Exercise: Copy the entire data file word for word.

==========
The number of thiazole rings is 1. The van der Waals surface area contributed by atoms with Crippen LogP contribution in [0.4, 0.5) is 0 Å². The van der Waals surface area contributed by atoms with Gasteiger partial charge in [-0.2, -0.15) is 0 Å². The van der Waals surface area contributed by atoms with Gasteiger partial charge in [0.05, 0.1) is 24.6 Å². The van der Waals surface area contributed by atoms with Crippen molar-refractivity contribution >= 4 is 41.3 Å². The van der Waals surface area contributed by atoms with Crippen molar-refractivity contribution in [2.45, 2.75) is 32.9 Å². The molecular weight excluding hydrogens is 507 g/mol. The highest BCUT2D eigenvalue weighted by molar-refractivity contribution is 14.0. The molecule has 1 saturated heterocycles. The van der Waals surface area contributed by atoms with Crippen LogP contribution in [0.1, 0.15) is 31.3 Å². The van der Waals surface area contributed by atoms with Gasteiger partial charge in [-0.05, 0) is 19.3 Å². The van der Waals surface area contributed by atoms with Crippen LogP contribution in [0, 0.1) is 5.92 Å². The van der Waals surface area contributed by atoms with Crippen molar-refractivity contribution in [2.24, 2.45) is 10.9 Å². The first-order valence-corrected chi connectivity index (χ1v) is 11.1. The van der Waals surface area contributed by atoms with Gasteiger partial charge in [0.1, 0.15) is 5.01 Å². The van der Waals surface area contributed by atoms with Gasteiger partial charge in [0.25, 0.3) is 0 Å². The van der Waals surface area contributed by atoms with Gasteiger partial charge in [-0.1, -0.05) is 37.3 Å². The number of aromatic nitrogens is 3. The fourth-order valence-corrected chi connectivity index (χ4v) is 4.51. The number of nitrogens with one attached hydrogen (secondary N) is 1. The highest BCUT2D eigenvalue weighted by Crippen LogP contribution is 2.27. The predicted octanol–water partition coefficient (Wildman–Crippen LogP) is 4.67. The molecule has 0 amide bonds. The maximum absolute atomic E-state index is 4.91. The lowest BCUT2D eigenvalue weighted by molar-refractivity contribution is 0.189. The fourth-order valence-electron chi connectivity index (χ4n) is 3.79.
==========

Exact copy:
The number of thiazole rings is 1. The van der Waals surface area contributed by atoms with Crippen LogP contribution in [0.4, 0.5) is 0 Å². The van der Waals surface area contributed by atoms with Gasteiger partial charge in [-0.2, -0.15) is 0 Å². The van der Waals surface area contributed by atoms with Gasteiger partial charge in [0.05, 0.1) is 24.6 Å². The van der Waals surface area contributed by atoms with Crippen molar-refractivity contribution >= 4 is 41.3 Å². The van der Waals surface area contributed by atoms with Crippen molar-refractivity contribution in [2.45, 2.75) is 32.9 Å². The molecular weight excluding hydrogens is 507 g/mol. The highest BCUT2D eigenvalue weighted by molar-refractivity contribution is 14.0. The molecule has 1 saturated heterocycles. The van der Waals surface area contributed by atoms with Crippen LogP contribution in [0.1, 0.15) is 31.3 Å². The van der Waals surface area contributed by atoms with Gasteiger partial charge in [-0.05, 0) is 19.3 Å². The van der Waals surface area contributed by atoms with Crippen LogP contribution in [0, 0.1) is 5.92 Å². The van der Waals surface area contributed by atoms with Crippen molar-refractivity contribution in [2.24, 2.45) is 10.9 Å². The first-order valence-corrected chi connectivity index (χ1v) is 11.1. The van der Waals surface area contributed by atoms with Gasteiger partial charge in [0.1, 0.15) is 5.01 Å². The van der Waals surface area contributed by atoms with Gasteiger partial charge in [0.25, 0.3) is 0 Å². The van der Waals surface area contributed by atoms with Gasteiger partial charge in [-0.1, -0.05) is 37.3 Å². The number of aromatic nitrogens is 3. The fourth-order valence-corrected chi connectivity index (χ4v) is 4.51. The number of nitrogens with one attached hydrogen (secondary N) is 1. The highest BCUT2D eigenvalue weighted by Crippen LogP contribution is 2.27. The predicted octanol–water partition coefficient (Wildman–Crippen LogP) is 4.67. The molecule has 0 amide bonds. The maximum absolute atomic E-state index is 4.91. The lowest BCUT2D eigenvalue weighted by molar-refractivity contribution is 0.189. The fourth-order valence-electron chi connectivity index (χ4n) is 3.79.